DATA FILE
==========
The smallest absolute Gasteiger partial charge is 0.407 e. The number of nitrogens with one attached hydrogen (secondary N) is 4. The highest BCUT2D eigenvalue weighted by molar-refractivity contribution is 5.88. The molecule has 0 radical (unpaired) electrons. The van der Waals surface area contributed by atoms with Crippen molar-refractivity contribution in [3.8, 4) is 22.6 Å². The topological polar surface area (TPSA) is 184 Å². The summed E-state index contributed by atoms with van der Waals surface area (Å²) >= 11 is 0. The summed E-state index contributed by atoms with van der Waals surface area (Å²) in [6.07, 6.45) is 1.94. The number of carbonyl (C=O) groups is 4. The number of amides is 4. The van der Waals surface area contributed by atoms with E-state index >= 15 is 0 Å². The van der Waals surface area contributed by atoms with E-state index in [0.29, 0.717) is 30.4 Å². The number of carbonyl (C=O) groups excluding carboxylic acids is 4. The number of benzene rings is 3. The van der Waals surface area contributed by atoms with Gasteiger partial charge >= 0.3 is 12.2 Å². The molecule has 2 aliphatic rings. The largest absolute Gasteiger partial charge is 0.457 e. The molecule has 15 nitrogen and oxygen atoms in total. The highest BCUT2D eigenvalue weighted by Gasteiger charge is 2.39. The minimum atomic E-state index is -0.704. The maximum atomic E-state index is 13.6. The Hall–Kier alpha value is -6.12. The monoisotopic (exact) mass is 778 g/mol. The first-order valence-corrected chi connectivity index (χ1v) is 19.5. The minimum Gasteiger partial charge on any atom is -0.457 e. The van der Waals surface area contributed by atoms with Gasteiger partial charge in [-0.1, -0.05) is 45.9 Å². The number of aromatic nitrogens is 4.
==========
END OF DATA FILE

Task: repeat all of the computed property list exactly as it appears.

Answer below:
The smallest absolute Gasteiger partial charge is 0.407 e. The number of nitrogens with one attached hydrogen (secondary N) is 4. The highest BCUT2D eigenvalue weighted by molar-refractivity contribution is 5.88. The molecule has 0 radical (unpaired) electrons. The van der Waals surface area contributed by atoms with Crippen molar-refractivity contribution in [3.8, 4) is 22.6 Å². The topological polar surface area (TPSA) is 184 Å². The summed E-state index contributed by atoms with van der Waals surface area (Å²) >= 11 is 0. The summed E-state index contributed by atoms with van der Waals surface area (Å²) in [6.07, 6.45) is 1.94. The number of carbonyl (C=O) groups is 4. The number of amides is 4. The van der Waals surface area contributed by atoms with E-state index >= 15 is 0 Å². The van der Waals surface area contributed by atoms with E-state index in [0.29, 0.717) is 30.4 Å². The number of carbonyl (C=O) groups excluding carboxylic acids is 4. The number of benzene rings is 3. The van der Waals surface area contributed by atoms with Gasteiger partial charge >= 0.3 is 12.2 Å². The molecule has 2 aliphatic rings. The largest absolute Gasteiger partial charge is 0.457 e. The molecule has 15 nitrogen and oxygen atoms in total. The highest BCUT2D eigenvalue weighted by Gasteiger charge is 2.39. The minimum atomic E-state index is -0.704. The maximum atomic E-state index is 13.6. The Hall–Kier alpha value is -6.12. The monoisotopic (exact) mass is 778 g/mol. The first-order valence-corrected chi connectivity index (χ1v) is 19.5. The minimum Gasteiger partial charge on any atom is -0.457 e. The van der Waals surface area contributed by atoms with Gasteiger partial charge in [-0.1, -0.05) is 45.9 Å². The number of aromatic nitrogens is 4.